Abandoning the SAT Won’t Help Disadvantaged Students

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As one of the few purely objective metrics in the college-admissions process, standardized-test scores are key to evening the odds for low-income applicants.

The University of California system will halt the use of SAT and ACT scores in its undergraduate-admissions process until 2025, according to a legal settlement announced last week. Advocates of such a move have called standardized tests a “proxy for privilege” and a “racist metric.” But eliminating them from the admissions process in the name of equity is likely to harm the very students it aims to help.

The SAT is among the most useful components of a student’s college application, because students who earn a high SAT score are extremely likely to finish college in a reasonable amount of time. The biggest risk for a college student is failing to graduate — investing time and money in a degree you never earn — so admissions officers need to know ahead of time which students have the best chance of completing their education.

Skeptics object that a high SAT score is simply a proxy for a privileged background, and wealthier students are more likely to finish college. But even low-income students who score well on the SAT are likely to graduate. In fact, a poor student with a strong test score is more likely to finish college than a rich student with a mediocre score.

The SAT measures something real: the academic proficiency and good study habits that every student needs to succeed in college. That alone is enough to justify its continued use in college admissions.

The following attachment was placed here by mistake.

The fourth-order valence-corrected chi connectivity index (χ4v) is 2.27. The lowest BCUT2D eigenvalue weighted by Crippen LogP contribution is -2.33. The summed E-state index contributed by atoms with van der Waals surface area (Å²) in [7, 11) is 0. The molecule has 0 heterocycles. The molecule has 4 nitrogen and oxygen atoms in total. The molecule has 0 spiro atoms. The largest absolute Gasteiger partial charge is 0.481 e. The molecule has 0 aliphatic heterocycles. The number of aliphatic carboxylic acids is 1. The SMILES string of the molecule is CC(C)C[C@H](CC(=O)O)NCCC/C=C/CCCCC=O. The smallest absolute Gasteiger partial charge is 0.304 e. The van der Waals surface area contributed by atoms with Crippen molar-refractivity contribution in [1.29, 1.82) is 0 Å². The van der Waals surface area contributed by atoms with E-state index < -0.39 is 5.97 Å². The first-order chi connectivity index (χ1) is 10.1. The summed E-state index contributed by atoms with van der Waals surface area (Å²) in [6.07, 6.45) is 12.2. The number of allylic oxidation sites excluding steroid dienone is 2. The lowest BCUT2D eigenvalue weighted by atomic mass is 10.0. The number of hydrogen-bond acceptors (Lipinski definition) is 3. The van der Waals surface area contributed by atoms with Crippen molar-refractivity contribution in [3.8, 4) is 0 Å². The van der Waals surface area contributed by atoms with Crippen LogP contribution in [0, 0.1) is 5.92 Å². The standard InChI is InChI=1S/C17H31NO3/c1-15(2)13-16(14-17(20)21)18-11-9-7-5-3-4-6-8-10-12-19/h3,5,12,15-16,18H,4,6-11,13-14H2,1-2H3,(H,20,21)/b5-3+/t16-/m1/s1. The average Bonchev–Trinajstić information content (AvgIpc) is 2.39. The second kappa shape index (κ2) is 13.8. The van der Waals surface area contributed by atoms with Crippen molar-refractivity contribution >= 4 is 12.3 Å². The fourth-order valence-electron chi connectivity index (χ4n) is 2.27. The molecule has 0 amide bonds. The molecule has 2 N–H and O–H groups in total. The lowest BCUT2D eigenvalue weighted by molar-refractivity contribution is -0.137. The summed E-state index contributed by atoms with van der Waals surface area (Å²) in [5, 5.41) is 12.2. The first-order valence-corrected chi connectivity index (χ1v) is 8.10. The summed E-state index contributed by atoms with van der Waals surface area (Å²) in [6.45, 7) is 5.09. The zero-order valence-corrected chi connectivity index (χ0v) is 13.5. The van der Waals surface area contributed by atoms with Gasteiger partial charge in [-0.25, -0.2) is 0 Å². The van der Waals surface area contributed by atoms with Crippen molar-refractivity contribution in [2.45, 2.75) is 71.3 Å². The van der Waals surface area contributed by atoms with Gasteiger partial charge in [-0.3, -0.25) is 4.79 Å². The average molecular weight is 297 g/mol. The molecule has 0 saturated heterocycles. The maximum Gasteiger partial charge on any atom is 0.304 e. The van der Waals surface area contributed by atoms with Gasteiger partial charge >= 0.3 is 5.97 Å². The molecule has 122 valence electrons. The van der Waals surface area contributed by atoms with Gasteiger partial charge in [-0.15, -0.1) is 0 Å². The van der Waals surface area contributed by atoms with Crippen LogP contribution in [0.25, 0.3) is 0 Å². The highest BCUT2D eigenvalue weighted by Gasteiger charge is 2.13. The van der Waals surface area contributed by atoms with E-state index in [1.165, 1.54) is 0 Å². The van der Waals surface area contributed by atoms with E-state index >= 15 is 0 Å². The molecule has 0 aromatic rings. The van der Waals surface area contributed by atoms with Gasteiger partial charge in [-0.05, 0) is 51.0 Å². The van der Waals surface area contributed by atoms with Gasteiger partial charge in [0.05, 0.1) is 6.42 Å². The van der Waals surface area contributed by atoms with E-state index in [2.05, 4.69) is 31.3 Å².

But you don’t need to take my word for it. The University of California’s own faculty senate reached the same conclusion in a report published last year. Among University of California students, the report argues, “a student admitted with a low SAT score is between two and five times more likely to drop out after one year, and up to three times less likely to complete their degree compared to a student with a high score.”

Dropping standardized-test scores as an admissions criterion necessarily means that admissions officers must rely more on other aspects of students’ college applications, such as essays and extracurricular activities. Those concerned with equity in college admissions should be worried, as these subjective components are easier for rich students to manipulate in their favor.

One analysis of 240,000 college-admissions essays found that the content of a student’s essay is highly correlated with her family’s income. The correlation between essay content and family income is stronger than that between family income and SAT scores. Wealthier students may hire coaches to help them with their essays, or attend high schools where college-essay-writing is emphasized. But whatever the reason, more reliance on essays relative to SAT scores probably won’t help lower-income applicants.